Chapter 2 – Myths of Management
You may wonder if it’s possible to play the Great Game of Business anywhere – in a division of a giant conglomerate, say, or in a factory with a dominant union, or in a company that doesn’t share equity with employees or have an intelligent bonus system. In fact, the Game started in a place exactly like that, in a very small department at the huge International Harvester plant in Melrose Park, Illinois. It was there that I learned most of what I know about managing and everything I’ve tried to forget about leadership. … The practice of management, I discovered, is filled with myths that are guaranteed to screw up any factory or company as badly as Melrose Park was in those days.
Myth #1: Don’t Tell People the Truth – They’ll Screw You. Being honest with people was unheard of at Melrose Park and at most other companies in the 1970s. The whole mentality was, Cover your ass. … We established credibility, and you only build credibility by telling the truth. You simply can’t operate unless people believe you and believe one another. That taught me an important lesson: lying and dishonesty are bad business.
Myth #2: Nice Guys Finish Last. When you flaunt what you’ve got, when you intimidate, when you treat people badly, you lose power.
The Third Higher Law Is:What Goes Around Comes Around
Whenever I see someone take advantage of other people, whenever I see a boss acting like an S.O.B., I know his days are numbered.
Myth #3: A Manager’s Job Is to Come Up with Answers. It’s very common for managers, especially new managers, to think they’re supposed to have solutions for any problems that arise on their watch. That kind of thinking can get you into deep trouble. For one thing, it sets you up to fail because no one has all the answers. For another, it undermines your credibility because everyone knowsthat on one has all the answers. It also isolates you from people. … At the same time, they’re failing managers, because they aren’t doing what every good manager has to do: build confidence in other people.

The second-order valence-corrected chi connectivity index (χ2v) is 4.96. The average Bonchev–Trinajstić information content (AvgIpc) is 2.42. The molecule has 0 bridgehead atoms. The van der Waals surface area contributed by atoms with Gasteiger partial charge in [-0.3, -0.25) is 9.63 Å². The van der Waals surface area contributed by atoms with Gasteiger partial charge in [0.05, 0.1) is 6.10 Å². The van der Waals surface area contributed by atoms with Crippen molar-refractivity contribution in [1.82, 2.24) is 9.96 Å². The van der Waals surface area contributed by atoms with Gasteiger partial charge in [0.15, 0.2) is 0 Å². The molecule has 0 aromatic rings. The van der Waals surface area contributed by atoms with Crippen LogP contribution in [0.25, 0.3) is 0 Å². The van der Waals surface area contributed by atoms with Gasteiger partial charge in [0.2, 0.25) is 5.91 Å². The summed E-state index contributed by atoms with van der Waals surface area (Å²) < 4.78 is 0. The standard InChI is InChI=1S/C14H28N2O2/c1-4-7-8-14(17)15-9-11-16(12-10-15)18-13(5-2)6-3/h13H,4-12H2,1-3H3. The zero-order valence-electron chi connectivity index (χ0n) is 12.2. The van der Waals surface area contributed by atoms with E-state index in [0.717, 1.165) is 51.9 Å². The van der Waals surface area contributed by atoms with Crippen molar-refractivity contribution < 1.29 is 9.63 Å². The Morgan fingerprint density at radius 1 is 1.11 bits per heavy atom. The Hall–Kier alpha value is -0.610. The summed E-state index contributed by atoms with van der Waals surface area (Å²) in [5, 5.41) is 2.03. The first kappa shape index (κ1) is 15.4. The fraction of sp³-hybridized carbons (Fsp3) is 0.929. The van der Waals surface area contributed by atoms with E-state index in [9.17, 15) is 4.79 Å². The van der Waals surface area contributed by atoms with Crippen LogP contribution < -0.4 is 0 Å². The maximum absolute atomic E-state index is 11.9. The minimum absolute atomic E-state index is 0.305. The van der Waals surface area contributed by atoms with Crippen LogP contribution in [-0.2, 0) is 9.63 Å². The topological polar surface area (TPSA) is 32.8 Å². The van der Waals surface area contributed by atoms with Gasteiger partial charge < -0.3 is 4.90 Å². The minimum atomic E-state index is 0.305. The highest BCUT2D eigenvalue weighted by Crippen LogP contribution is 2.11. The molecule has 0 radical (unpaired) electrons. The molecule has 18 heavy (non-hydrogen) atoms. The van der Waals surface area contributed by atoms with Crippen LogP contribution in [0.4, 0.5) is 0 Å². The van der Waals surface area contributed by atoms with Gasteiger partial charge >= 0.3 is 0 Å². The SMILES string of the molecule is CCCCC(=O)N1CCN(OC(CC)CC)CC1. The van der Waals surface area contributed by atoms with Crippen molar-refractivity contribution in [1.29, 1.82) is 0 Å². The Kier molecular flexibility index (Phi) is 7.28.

You all learn faster when you teach each other. … Aside from sharing problems, they taught me about the importance of managing with the downside in mind, of having contingencies and trap doors. Because failure is part of the process. You can’t succeed if you don’t fail sometimes. But if you’re not prepared for failure, it’s going to take you by surprise and knock you for a loop. … The secret is to make contingency planning a habit of mind. It was a habit I developed as I moved up the ladder and found the problems kept getting harder. I would teach people everything I knew, and it wouldn’t be enough, so together we’d have to come up with one more trick.
That was critical because the people in the factory were depending on us. When you have the responsibility to take care of other people, you do whatever it takes to get the job done.
The Fourth Higher Law Is: You Do What You Gotta Do
You drop everything else. You stay night and day on that one thing. You figure out how to motivate, push, sneak, threaten, do whatever is necessary because people’s livlihoods are at stake. Take the hill. You gotta take the hill. … You do that, not by coming up with the answers yourself, but by generating a level of creativity that allows the answers to come out.
Myth #4: It’s a Big Mistake to Promote People Too Quickly. The common wisdom is that people should prove themselves before they get promoted. I always promoted people as fast as I could. … Tunnel vision is a big problem in business. When people spend all their time in one function, they see every issue from a single perspective. … that makes it harder to accomplish anything. I got around this obstacle by getting my people jobs in other departments. In effect, I instituted a program of cross-training for the people I worked with. … As a result, my department could function better. We had our own support system consisting of erstwhile colleagues who understood our point of view and could give us help when we needed it.